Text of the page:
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In appraising real property, an appraisal district may choose to divide a single tract into multiple accounts for various reasons. Valero Refining-Texas L.P. (Valero), the property owner in this case, protested some, but not all, of those accounts and not the valuation of the whole tract, claiming unequal taxation. Galveston Central Appraisal District moved for want of jurisdiction, arguing that an equal-and-uniform challenge can be determined only if made to the appraised value of the entire tract, not just to some of the component tax accounts. The trial court denied the motion. After a trial, the jury found that the property had been appraised unequally. The trial court rendered judgment on the verdict. The District appealed, arguing that the trial court lacked jurisdiction to determine an unequal appraisal challenge to anything but an entire tract. The court of appeals rejected the jurisdiction argument, concluding that the issue was one of fact, but ruling that there was no evidence to support the verdict. The Supreme Court reversed, holding (1) the district court had jurisdiction of Valero’s appeal; (2) there was some evidence to support the jury’s findings; and (3) as a matter of law, appraisals of individual accounts may be challenged as unequal. View "Valero Refining - Texas, L.P. v. Galveston Central Appraisal District" on Justia Law

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An oil-and-gas lessor sued the lessee for failure to pay royalties. The trial court concluded that the lessor’s neighboring landowners were necessary parties to the suit and dismissed the case without prejudice because the lessor failed to join them. The court of appeals affirmed, concluding that the trial court did not abuse its discretion in requiring joinder. The Supreme Court reversed, holding that the trial court abuse its discretion in requiring joinder under Tex. R. Civ. P. 39 and dismissing the case because the adjacent landowners did not claim an interest relating to the subject of the lessor’s suit against the lessee. Remanded for further proceedings. View "Crawford v. XTO Energy, Inc" on Justia Law

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At issue in this case was the interpretation a land description in an option contract between Landowners and an oil and gas company (Company). Landowners argued that the description excluded a 400-acre tract. Company argued that the description included the 400-acre tract. The trial court granted summary judgment in favor of Company. The court of appeals reversed and remanded, concluding that the option contract was ambiguous and that the trial court erred in granting summary judgment. The Supreme Court affirmed on different grounds, holding that Landowners’ interpretation of the contract was the only reasonable interpretation, and therefore, the court of appeals erred in holding that the contract was ambiguous. Remanded. View "North Shore Energy, L.L.C. v. Harkins" on Justia Law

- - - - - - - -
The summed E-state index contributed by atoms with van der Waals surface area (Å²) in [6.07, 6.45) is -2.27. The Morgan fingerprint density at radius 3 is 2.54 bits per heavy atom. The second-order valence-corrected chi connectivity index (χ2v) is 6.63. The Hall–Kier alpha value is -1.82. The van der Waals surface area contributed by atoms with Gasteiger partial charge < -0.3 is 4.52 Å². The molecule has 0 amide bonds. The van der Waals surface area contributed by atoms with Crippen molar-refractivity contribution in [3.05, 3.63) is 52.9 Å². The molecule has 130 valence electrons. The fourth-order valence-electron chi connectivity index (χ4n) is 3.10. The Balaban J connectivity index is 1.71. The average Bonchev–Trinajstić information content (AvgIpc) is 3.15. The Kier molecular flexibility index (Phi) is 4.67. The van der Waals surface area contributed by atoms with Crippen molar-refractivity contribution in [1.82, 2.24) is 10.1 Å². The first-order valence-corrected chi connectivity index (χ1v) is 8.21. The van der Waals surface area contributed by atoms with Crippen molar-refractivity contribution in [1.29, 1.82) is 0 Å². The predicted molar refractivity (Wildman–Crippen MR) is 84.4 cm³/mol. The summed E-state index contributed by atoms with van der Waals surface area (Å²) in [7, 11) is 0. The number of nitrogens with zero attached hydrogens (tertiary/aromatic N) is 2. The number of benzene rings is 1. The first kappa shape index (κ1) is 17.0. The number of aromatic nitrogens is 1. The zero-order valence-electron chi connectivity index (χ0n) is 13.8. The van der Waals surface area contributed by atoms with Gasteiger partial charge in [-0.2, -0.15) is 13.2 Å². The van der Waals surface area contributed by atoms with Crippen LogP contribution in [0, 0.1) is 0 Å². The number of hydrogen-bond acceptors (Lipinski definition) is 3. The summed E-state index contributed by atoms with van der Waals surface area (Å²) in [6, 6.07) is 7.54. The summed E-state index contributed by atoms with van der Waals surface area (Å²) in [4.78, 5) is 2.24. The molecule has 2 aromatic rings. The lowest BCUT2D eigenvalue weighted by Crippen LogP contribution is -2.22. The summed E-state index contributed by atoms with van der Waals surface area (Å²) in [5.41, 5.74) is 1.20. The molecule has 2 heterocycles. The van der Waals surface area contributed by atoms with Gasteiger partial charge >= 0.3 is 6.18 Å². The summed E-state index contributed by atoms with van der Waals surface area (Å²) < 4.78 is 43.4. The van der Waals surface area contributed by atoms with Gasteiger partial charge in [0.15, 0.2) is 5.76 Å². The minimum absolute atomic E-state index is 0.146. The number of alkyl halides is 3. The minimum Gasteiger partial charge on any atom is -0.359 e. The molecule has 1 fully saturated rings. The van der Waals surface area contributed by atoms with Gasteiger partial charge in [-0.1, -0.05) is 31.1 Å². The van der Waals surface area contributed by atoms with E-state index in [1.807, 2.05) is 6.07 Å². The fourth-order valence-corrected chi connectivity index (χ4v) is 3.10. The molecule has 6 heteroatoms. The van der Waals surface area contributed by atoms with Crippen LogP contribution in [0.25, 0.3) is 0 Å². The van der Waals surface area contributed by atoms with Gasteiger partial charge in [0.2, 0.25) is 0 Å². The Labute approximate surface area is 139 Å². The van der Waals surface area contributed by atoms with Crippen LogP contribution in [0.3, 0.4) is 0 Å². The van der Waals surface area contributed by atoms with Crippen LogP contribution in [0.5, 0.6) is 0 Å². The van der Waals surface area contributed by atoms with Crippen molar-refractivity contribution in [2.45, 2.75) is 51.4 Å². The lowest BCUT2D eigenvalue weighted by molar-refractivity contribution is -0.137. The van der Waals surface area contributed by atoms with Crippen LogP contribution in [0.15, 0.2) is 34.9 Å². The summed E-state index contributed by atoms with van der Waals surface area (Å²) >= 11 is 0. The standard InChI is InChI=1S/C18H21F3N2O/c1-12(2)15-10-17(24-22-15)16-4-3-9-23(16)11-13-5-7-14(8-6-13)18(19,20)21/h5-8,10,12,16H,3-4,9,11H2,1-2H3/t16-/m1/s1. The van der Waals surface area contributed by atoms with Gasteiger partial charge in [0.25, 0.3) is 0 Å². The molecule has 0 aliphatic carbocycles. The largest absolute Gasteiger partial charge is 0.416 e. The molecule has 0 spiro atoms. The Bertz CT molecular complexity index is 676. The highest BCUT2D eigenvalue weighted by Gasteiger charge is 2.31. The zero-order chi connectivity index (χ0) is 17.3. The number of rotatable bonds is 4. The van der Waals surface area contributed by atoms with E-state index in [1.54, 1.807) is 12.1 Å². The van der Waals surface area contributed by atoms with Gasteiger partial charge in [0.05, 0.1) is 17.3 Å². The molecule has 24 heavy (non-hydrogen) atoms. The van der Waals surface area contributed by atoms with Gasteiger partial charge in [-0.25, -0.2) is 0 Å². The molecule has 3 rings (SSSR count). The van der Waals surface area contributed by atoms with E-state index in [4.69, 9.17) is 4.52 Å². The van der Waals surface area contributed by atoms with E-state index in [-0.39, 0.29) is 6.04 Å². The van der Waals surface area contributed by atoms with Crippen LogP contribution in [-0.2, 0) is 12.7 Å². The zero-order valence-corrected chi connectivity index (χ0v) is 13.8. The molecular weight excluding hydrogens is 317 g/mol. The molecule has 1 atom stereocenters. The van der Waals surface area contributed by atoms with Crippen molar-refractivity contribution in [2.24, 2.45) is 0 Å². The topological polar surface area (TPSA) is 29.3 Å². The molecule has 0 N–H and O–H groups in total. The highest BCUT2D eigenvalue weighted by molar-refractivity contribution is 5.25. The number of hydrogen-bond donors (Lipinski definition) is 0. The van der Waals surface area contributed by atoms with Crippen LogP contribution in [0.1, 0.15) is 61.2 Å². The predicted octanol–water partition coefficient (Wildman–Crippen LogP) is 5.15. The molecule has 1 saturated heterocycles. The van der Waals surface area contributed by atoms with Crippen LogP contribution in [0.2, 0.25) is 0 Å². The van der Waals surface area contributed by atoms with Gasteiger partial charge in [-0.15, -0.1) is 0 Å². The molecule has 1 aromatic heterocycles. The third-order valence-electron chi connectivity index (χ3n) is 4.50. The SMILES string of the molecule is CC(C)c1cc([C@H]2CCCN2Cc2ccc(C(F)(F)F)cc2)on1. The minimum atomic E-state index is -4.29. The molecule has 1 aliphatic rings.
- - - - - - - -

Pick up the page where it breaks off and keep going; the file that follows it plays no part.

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Homeowners’ association River Oaks Property Owners, Inc. (ROPO) sued homeowner Carolyn Keenan seeking an injunction requiring Keenan to remove improvements that allegedly violated a limit on impervious cover. The limit was found in 2006 “Amended Restrictions” that purported to amend the neighborhood’s deed restrictions. Keenan counterclaimed, asserting that the Amendment Restrictions were unenforceable because an insufficient number of homeowners had voted for them. Keenan moved to compel production of the homeowner ballots on the Amended Restrictions after ROPO asserted that the ballots were confidential and privileged voting records. The trial court refused to order production of the ballots but stated that Keenan’s counsel could review the ballots without disclosing the contents "to anyone else." Keenan sought mandamus relief. The court of appeals denied relief. The Supreme Court disagreed and conditionally granted relief, holding that Keenan was entitled to copy the ballots and disclose them for purposes of discovery, expert analysis, trial preparation, and trial. View "In re Carolyn Frost Keenan" on Justia Law